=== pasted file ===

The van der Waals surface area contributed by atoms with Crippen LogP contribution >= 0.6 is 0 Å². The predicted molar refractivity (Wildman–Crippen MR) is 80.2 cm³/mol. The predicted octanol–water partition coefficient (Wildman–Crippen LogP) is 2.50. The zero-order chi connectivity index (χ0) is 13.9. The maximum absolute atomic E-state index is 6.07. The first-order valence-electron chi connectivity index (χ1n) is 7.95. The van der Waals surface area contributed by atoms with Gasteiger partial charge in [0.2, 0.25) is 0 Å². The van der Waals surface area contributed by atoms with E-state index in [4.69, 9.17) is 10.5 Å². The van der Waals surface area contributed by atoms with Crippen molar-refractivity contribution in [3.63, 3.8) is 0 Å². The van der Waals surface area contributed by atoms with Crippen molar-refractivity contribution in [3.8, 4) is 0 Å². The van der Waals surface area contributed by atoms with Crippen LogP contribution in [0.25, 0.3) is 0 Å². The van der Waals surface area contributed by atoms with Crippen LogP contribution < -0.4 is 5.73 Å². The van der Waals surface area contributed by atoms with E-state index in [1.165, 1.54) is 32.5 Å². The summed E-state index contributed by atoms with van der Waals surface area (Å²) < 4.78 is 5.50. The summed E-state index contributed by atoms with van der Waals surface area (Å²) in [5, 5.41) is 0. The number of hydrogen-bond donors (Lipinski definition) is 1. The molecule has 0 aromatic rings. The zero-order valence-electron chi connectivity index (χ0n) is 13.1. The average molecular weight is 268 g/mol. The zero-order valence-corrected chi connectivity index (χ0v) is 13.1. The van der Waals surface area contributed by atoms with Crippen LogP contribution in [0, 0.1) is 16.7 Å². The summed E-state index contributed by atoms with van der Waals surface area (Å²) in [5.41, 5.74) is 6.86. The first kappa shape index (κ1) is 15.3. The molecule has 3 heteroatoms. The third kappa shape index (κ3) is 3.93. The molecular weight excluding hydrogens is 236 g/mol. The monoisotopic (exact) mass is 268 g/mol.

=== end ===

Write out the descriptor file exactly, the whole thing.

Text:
The van der Waals surface area contributed by atoms with Crippen LogP contribution >= 0.6 is 0 Å². The predicted molar refractivity (Wildman–Crippen MR) is 80.2 cm³/mol. The predicted octanol–water partition coefficient (Wildman–Crippen LogP) is 2.50. The zero-order chi connectivity index (χ0) is 13.9. The maximum absolute atomic E-state index is 6.07. The first-order valence-electron chi connectivity index (χ1n) is 7.95. The van der Waals surface area contributed by atoms with Gasteiger partial charge in [0.2, 0.25) is 0 Å². The van der Waals surface area contributed by atoms with E-state index in [4.69, 9.17) is 10.5 Å². The van der Waals surface area contributed by atoms with Crippen molar-refractivity contribution in [3.63, 3.8) is 0 Å². The van der Waals surface area contributed by atoms with Crippen molar-refractivity contribution in [3.8, 4) is 0 Å². The van der Waals surface area contributed by atoms with Crippen LogP contribution in [0.25, 0.3) is 0 Å². The van der Waals surface area contributed by atoms with Crippen LogP contribution < -0.4 is 5.73 Å². The van der Waals surface area contributed by atoms with E-state index in [1.165, 1.54) is 32.5 Å². The summed E-state index contributed by atoms with van der Waals surface area (Å²) < 4.78 is 5.50. The summed E-state index contributed by atoms with van der Waals surface area (Å²) in [5, 5.41) is 0. The number of hydrogen-bond donors (Lipinski definition) is 1. The molecule has 0 aromatic rings. The zero-order valence-electron chi connectivity index (χ0n) is 13.1. The average molecular weight is 268 g/mol. The zero-order valence-corrected chi connectivity index (χ0v) is 13.1. The van der Waals surface area contributed by atoms with Crippen LogP contribution in [0, 0.1) is 16.7 Å². The summed E-state index contributed by atoms with van der Waals surface area (Å²) in [5.41, 5.74) is 6.86. The first kappa shape index (κ1) is 15.3. The molecule has 3 heteroatoms. The third kappa shape index (κ3) is 3.93. The molecular weight excluding hydrogens is 236 g/mol. The monoisotopic (exact) mass is 268 g/mol.